One area that our government is not doing well in is public diplomacy. One could make use of retired senior diplomats as they have more freedom and since they are less constrained by security. Regarding relations with the press, if a diplomat does not say what he has to say because he is afraid of the press, then he does not not qualify to be a diplomat. If there is an issue that is in the national interest, the press will play by the rules set by government officials. What is really necessary is to get cooperation from the press in vital areas.

Any advice to junior diplomats?
Diplomats [can] fight over a single preposition at the negotiation table. Real ability is the basis but what is equally important is human nature.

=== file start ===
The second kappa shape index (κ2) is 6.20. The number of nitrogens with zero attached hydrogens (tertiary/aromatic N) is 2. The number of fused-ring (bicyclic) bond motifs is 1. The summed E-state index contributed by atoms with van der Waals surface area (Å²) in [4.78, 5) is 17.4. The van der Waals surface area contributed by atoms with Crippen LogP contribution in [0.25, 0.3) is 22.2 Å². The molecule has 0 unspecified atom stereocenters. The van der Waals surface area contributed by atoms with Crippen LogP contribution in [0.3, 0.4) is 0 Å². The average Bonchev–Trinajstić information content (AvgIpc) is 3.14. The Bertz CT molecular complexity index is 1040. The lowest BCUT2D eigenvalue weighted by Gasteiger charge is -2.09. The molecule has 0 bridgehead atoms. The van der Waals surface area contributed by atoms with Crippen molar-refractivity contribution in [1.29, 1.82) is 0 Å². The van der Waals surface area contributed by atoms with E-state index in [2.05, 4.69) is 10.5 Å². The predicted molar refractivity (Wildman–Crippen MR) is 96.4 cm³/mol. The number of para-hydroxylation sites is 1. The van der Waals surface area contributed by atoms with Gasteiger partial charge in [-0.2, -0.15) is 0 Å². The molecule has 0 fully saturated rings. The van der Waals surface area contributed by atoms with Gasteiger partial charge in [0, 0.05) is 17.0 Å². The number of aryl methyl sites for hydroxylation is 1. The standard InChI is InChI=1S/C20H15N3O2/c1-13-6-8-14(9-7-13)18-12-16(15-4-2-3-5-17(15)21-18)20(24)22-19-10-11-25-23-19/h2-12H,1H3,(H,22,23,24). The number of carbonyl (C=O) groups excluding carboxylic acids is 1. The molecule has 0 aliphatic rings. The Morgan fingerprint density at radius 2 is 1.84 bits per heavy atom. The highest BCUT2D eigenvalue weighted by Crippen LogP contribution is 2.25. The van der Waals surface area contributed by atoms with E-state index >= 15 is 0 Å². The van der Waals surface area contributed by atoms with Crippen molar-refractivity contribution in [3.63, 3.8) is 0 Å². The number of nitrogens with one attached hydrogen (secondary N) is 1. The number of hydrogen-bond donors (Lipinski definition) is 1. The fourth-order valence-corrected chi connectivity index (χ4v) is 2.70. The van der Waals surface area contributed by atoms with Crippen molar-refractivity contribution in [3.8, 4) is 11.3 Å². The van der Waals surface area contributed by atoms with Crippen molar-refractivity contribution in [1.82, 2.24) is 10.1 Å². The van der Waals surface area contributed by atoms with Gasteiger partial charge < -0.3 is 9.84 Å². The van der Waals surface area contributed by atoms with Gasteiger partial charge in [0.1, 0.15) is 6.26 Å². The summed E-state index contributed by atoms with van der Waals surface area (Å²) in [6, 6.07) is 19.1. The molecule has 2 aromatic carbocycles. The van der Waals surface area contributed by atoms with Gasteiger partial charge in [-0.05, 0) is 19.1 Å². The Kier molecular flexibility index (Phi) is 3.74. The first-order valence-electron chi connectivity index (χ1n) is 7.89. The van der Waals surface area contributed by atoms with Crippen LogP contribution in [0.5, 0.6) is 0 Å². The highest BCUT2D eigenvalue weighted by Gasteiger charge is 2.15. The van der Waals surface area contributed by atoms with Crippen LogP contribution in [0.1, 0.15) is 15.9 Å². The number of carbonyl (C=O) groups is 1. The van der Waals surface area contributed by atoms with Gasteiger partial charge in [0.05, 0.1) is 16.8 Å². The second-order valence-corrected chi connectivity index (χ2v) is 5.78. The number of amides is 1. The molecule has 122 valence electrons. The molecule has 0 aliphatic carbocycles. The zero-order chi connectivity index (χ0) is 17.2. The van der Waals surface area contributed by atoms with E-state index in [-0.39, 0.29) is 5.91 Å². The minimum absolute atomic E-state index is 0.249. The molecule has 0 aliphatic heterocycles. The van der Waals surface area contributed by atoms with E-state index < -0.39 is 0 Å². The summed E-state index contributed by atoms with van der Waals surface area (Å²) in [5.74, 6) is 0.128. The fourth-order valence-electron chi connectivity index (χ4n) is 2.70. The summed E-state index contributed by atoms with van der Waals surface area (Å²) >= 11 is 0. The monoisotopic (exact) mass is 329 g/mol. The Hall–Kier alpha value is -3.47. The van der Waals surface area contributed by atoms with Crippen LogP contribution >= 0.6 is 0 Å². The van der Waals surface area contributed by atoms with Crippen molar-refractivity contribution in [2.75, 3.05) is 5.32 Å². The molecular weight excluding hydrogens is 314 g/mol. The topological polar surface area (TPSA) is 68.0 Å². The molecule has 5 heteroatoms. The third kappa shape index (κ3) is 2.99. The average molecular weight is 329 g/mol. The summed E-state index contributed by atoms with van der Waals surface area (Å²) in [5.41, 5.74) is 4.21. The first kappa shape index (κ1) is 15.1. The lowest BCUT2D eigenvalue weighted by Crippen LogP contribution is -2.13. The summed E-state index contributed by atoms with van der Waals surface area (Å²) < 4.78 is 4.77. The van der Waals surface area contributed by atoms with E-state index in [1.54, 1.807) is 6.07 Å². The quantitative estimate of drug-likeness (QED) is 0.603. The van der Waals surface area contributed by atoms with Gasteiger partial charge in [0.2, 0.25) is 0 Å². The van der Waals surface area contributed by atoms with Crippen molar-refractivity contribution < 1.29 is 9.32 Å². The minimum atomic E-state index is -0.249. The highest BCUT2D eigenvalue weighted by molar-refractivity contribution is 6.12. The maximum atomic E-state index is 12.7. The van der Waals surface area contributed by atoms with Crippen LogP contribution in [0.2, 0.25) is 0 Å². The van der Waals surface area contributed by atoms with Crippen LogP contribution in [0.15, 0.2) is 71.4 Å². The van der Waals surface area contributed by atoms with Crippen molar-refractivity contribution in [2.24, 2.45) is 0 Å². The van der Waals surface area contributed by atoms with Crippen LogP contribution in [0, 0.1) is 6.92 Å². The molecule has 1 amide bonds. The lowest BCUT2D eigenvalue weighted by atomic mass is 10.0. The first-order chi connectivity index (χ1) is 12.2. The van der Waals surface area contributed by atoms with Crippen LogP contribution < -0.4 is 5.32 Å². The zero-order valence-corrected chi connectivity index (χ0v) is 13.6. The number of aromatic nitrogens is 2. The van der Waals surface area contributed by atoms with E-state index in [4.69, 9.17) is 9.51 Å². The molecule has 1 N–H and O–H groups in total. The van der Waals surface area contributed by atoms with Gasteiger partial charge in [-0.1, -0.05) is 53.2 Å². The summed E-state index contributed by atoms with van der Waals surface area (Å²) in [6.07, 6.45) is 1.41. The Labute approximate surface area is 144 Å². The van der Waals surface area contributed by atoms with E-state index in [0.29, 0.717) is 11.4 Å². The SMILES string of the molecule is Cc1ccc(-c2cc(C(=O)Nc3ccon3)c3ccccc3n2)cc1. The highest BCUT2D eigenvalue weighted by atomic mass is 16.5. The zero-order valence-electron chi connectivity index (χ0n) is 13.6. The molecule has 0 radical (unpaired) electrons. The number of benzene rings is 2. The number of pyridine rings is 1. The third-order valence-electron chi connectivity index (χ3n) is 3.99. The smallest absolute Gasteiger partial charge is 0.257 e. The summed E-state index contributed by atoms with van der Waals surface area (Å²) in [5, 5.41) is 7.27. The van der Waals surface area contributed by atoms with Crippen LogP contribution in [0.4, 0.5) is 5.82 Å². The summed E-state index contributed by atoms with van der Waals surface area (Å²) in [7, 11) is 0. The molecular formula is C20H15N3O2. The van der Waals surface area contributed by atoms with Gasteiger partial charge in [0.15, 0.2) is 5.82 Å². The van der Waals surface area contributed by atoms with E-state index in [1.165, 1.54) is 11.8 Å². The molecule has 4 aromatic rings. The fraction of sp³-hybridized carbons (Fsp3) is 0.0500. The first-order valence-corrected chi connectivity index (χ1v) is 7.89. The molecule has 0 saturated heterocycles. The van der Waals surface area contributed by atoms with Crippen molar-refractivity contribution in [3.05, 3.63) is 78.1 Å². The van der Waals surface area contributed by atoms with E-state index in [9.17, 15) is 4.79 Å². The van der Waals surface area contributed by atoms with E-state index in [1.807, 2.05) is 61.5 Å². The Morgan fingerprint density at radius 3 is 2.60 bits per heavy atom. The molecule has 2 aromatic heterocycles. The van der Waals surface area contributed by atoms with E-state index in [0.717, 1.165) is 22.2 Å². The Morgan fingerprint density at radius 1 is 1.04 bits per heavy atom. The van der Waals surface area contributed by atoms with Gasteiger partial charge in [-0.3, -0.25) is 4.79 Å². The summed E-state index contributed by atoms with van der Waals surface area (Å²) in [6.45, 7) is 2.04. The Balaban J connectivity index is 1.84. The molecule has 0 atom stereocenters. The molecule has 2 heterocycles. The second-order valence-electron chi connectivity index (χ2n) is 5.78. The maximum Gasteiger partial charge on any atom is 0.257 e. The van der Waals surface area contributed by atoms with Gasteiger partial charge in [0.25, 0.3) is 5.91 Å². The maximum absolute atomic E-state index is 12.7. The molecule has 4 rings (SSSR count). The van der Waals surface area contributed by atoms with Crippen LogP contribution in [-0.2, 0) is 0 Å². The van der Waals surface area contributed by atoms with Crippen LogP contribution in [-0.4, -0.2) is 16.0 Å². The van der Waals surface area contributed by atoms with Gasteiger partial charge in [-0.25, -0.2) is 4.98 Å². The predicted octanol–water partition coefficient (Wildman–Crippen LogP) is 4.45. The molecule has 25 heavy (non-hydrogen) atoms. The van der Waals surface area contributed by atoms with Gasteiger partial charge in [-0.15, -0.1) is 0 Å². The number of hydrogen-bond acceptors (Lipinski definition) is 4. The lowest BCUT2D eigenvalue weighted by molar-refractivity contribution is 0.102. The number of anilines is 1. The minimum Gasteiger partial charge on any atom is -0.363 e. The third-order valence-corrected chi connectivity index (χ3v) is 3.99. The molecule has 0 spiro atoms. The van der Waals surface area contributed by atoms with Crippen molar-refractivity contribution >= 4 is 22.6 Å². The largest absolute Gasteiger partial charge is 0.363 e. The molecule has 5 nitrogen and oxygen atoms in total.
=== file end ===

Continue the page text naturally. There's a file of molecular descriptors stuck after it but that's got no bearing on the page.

For instance, if a diplomat is smug, does not listen to others and fails to give trust, even if that particular country’s foreign policy is good, he won’t be successful. What is important is to have an attitude and personal skills that can make others say, “Without him there won’t be a party.” If it’s music, then let it be music a person makes use of. If it is art, then let it be art. People will look at you differently.
The Japanese diplomats are very good at this.

How should an academy for diplomats be operated?
Besides theory, practical affairs need to be taught as well. Just having passed the exam does not mean one can become a good diplomat. For instance, how one behaves at the table is important. If possible, the wives of diplomats also need to be educated.

By Oh Young-hwan JoongAng Ilbo [africanu@joongang.co.kr]